"I hope this gives Singaporean families, on the one hand, the option, but I hope it's an option they will exercise with due care," he added.
Asked about the impact of the VTL expansion on Singapore's air hub and tourism industry, Mr Iswaran said the 11 countries accounted for about 10 per cent of Changi Airport's passenger traffic before the pandemic.
"They are among our top 20 trading partners, and they've got sizeable business communities and families here in Singapore. So it's important that we reconnect with them," he added.
He noted that in all, about 3,000 travellers would be able to arrive in Singapore daily - still a far cry from pre-pandemic. " But it's a significant step up from where we are today," he said.
As for re-establishing travel with neighbouring countries, he said: "We continue to be in discussions to find ways to move forward... We will want to move on this when both sides are comfortable and are able to do this in a manner that reassures both sides that it can be done in a safe and efficient way."
The minister called on VTL travellers to cooperate and comply with all rules.
"These are not rules to be gamed. They are important safeguards that we all should observe and comply with so that we can ensure not just our own safety, but also the safety of our front-line workers and our larger community," he said.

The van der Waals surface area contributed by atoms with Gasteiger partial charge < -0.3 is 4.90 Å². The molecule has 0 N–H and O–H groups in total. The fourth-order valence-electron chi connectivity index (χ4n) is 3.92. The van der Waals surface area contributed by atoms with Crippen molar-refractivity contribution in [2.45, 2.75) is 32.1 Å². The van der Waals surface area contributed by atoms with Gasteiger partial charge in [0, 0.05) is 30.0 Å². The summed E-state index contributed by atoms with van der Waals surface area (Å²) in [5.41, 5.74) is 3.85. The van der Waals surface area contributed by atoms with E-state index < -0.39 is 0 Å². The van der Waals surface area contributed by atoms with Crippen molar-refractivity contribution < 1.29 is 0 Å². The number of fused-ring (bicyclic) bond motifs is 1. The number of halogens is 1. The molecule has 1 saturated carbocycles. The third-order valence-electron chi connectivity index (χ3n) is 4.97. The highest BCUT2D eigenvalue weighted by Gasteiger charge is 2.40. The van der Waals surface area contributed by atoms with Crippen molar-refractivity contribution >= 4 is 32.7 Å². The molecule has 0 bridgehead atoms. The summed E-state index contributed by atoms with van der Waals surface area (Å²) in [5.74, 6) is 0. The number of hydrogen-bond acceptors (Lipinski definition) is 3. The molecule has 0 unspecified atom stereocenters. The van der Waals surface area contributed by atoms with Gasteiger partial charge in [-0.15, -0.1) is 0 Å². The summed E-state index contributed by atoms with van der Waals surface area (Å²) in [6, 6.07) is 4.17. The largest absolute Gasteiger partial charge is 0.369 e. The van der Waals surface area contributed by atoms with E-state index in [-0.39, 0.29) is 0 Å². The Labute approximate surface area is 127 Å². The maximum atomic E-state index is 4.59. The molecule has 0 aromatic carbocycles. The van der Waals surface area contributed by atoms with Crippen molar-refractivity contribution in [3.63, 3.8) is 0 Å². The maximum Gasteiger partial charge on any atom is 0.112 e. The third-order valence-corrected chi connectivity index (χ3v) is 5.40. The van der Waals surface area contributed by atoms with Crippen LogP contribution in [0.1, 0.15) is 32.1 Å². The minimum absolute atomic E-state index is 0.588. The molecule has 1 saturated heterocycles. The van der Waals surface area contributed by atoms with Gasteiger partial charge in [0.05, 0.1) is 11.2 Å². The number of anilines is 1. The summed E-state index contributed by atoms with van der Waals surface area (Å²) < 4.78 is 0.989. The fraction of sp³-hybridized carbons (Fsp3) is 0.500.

Mr Iswaran also described the scheme as a "pathfinder" towards the goal of ensuring international aviation can continue to grow safely and in a manner that gives everyone confidence.
"If we can all work together, then there's a good chance that we can further enhance these vaccinated travel lanes, whether it is in terms of coverage or capacity," he said, adding this will help restore Singapore's reputation as an international aviation hub.
While parents welcomed the news, some said they would hold off on immediate travel plans.
"We are looking forward to travel in the new year, when airlines increase capacity to destinations such as the United Kingdom, and Singapore hopefully opens more VTL destinations like Japan," said Mr Aaron Kong, 41, a consultant and father to a five-year-old son.
Some travel agencies were cautiously optimistic.
"We do not anticipate a large spike in queries for bookings with young children to Europe," said Ms Alicia Seah, director of public relations and communications at Dynasty Travel, who expects families to make plans next year instead.